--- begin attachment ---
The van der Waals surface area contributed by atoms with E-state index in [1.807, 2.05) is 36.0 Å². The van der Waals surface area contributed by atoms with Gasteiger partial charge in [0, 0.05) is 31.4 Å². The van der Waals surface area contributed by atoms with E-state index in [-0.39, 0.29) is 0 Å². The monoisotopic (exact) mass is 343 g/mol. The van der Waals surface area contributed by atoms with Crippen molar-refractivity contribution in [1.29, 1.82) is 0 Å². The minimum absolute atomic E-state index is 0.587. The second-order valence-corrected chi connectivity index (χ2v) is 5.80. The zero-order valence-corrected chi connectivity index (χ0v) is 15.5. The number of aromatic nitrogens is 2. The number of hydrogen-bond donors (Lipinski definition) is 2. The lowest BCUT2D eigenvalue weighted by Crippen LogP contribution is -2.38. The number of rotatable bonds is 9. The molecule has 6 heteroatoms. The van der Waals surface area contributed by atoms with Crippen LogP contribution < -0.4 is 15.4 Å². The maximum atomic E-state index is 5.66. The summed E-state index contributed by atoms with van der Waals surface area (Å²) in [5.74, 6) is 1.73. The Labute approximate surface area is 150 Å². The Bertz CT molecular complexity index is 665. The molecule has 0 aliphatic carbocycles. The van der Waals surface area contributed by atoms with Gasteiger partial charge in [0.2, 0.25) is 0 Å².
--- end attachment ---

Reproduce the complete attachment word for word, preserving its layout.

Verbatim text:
The van der Waals surface area contributed by atoms with E-state index in [1.807, 2.05) is 36.0 Å². The van der Waals surface area contributed by atoms with Gasteiger partial charge in [0, 0.05) is 31.4 Å². The van der Waals surface area contributed by atoms with E-state index in [-0.39, 0.29) is 0 Å². The monoisotopic (exact) mass is 343 g/mol. The van der Waals surface area contributed by atoms with Crippen molar-refractivity contribution in [1.29, 1.82) is 0 Å². The minimum absolute atomic E-state index is 0.587. The second-order valence-corrected chi connectivity index (χ2v) is 5.80. The zero-order valence-corrected chi connectivity index (χ0v) is 15.5. The number of aromatic nitrogens is 2. The number of hydrogen-bond donors (Lipinski definition) is 2. The lowest BCUT2D eigenvalue weighted by Crippen LogP contribution is -2.38. The number of rotatable bonds is 9. The molecule has 6 heteroatoms. The van der Waals surface area contributed by atoms with Crippen LogP contribution < -0.4 is 15.4 Å². The maximum atomic E-state index is 5.66. The summed E-state index contributed by atoms with van der Waals surface area (Å²) in [5.74, 6) is 1.73. The Labute approximate surface area is 150 Å². The Bertz CT molecular complexity index is 665. The molecule has 0 aliphatic carbocycles. The van der Waals surface area contributed by atoms with Gasteiger partial charge in [0.2, 0.25) is 0 Å².